Before the Port Authority could build up, to erect the massive towers, they had to build down to establish the buildings' foundations. Massive skyscrapers need to rest on bedrock, the solid rock underneath the ground's soil, or they won't be able to stand up. To get to this level, the crew has to dig up a huge mass of dirt as the first stage in construction.
At the WTC site, the bedrock is between 55 feet and 80 feet (17-24 m) down. Digging to this level is no simple task, obviously, but it's par for the course in skyscraper construction. The WTC crew faced an additional, atypical challenge, however. The build site was immediately adjacent to the Hudson River, and only a few feet down, the soil was completely saturated -- if the crew started digging, the excavation site would be flooded.
Draining the Hudson River would have been a logistical nightmare. Among other things, it would have compromised the stability of other buildings along the shore. Instead, the Port Authority decided to use the unconventional "slurry trench method," previously employed mainly in subway construction.
The process was pretty simple, at least conceptually. The crew used excavating machinery to dig 3-foot-wide trenches down to bedrock level. As they dug, they piped in a slurry made of water and an expansive clay called bentonite. The bentonite slurry material would expand along the sides of the trench, blocking the groundwater.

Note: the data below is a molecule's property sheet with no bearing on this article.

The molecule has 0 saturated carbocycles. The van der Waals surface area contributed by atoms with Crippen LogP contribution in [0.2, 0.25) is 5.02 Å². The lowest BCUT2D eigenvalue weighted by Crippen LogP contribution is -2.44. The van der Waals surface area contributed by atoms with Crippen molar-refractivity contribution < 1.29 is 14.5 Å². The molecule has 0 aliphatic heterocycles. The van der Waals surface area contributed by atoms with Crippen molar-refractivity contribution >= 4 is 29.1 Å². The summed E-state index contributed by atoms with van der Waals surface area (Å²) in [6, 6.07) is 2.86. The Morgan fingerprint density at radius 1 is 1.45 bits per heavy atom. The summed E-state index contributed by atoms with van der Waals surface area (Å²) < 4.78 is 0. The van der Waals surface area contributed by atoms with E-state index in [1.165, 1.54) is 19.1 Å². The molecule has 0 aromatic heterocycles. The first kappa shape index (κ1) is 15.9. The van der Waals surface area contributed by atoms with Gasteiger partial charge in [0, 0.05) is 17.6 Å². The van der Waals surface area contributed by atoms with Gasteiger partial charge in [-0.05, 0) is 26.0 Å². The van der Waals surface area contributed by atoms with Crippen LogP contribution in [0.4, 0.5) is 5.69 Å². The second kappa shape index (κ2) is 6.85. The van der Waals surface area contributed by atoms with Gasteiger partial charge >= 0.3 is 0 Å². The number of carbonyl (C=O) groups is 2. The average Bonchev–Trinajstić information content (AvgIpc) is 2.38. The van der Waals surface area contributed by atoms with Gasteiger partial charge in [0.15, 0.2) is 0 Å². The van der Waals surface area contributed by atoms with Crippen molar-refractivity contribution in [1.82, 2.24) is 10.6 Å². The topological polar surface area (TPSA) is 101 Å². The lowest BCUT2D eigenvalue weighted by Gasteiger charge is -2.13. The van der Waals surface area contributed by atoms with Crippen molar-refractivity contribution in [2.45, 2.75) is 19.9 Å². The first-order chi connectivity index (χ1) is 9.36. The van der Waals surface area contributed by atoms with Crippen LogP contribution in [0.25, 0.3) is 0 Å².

Once they finished a 22-foot (6.7-m) section of trench, the crew lowered a narrow, seven-story steel framework into the hole. Then they poured in concrete from the bottom of the trench while pumping the slurry out through the top.
In this way, they built solid, steel-reinforced concrete walls underground. They repeated the process with 152 framework segments, each measuring 22 feet across, to form a large box measuring four city blocks by two city blocks (about 500x1,000 feet / 152x304 m). This box, commonly referred to as a "bathtub," formed a water-tight perimeter wall for the two towers' foundation structure.
With the bathtub in place, the construction crew could start digging down to the bedrock to lay the buildings' foundation support. The only problem was that the soil inside the bathtub was the primary support means holding the walls in place -- remove the dirt inside, and the weight of the dirt and water outside would push the walls inward. To keep the walls in place while they built up the foundation, the crew had to run underground tiebacks, cables extending from the perimeter walls to rock surrounding the bathtub. This provided temporary support until the crew could finish a support structure inside the bathtub.